Both sides told their version of events during court hearings last year. The Blands and their friend Deborah Alston, who are black, testified Hernandez repeatedly shouted racist remarks at them during the block party. Hernandez denied this. A neighbor who was present, Damien Spivak, 39, told The Jersey Journal Hernandez said nothing racist. Hernandez admitted he was drunk but "having a great time."

Everyone agreed that around 7 p.m. Hernandez was on the street outside his house — he was serving food, iced tea and wine to a group of his friends — and Vera Bland was nearby. Hernandez said he was giving a speech to his friends, remarks he said he gave to contrast their unity with the divisiveness he credits to Tinia Bland and her neighborhood group.

"This is what it should be like," Hernandez told them, according to his testimony. "I end up by saying, I am Astor Place. I am Astor Place block association."

That, he said, angered Vera Bland.

"She knocks me to the ground and starts clawing my face," he said. "I felt the energy in her nails as she was just tearing my skin. The only thing that I could do was bite her."

Vera Bland testified that Hernandez was the aggressor.

"He charges me and knocked me to the ground," she said. "He gave me such … a bite on my arm and I’m trying to pull it away and I can just feel the skin being pulled off my arm."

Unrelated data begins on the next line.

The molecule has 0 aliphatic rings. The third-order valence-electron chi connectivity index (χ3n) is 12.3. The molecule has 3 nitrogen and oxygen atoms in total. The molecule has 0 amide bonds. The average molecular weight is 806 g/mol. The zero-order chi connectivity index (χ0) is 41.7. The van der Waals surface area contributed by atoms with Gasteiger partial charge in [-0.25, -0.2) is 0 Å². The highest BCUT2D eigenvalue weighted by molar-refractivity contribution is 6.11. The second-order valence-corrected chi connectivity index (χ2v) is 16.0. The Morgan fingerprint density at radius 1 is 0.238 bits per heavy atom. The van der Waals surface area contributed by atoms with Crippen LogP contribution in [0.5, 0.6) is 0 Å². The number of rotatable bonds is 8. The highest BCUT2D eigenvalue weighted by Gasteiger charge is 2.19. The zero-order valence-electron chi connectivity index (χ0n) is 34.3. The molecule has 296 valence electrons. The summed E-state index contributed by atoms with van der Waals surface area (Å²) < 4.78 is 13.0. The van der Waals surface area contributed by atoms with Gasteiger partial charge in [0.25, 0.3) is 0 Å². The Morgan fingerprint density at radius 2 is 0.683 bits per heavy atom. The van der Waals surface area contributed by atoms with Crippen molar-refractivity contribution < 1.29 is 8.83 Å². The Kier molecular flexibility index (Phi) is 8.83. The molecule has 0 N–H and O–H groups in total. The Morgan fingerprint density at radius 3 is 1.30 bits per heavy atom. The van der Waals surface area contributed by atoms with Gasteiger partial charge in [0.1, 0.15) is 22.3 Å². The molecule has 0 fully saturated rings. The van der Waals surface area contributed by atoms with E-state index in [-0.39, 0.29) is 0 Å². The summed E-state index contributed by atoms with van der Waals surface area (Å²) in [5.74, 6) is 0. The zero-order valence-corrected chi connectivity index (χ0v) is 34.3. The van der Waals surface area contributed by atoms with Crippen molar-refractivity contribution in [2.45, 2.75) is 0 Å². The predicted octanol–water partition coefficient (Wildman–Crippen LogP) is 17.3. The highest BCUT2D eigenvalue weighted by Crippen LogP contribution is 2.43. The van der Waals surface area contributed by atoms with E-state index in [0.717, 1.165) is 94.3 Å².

Vera Bland displays her wrist after telling police Fidel Hernandez bit her at the 2016 Astor Place block party.

Neighbors separated them before cops arrived. Vera Bland was bleeding, her sister said. So was Hernandez, Trickel said. An ambulance brought Vera Bland to Jersey City Medical Center, while Officer Albert Bauer arrested Hernandez and charged him with disorderly conduct, Bauer’s police report says.

Bauer testified that Hernandez threatened him with retaliation. Hernandez said he "knew the mayor and other council members and he would be sure to let them know what happened," according to the report.

After being released from jail, Hernandez barraged the neighborhood group’s Facebook page with messages directed at Tinia Bland, which she read in court.

"We all hate you on this block," one said. "Nobody collectively hates someone like we hate you."

Security footage from a camera on Astor Place on Sept. 15, 2016. The volume is very low, but at :21 you can hear a small explosion (the incident happens off screen) then at :48 you can hear someone yelling.

Hostilities escalated.

One month later, on Sept. 15, 2016, Hernandez and Trickel reported that someone hurled a Molotov cocktail at their house. The men say the device was so poorly made, there was little damage. Police reported seeing broken glass on the front yard and the top of a glass bottle stuffed with paper or a rag.

On Nov. 21, 2016, Trickel told police he was giving a neighbor some food when Tinia Bland ran over, said, "Don't take anything from him," grabbed the food and threw it to the ground, a police report says.

The Blands and Alston, their friend, began filing complaints with the police against the men. In June 2017, the women alleged, Hernandez drove by them shouting, "I'm going to kill all you,” followed by a racial epithet. On Oct. 6, 2017, the Blands told police the men distributed a flyer at a council candidate forum — one sponsored by Tinia Bland's nonprofit BITE (Black Interest Team Enterprise) — that targeted the sisters and included an image of a noose. The men denied the claims.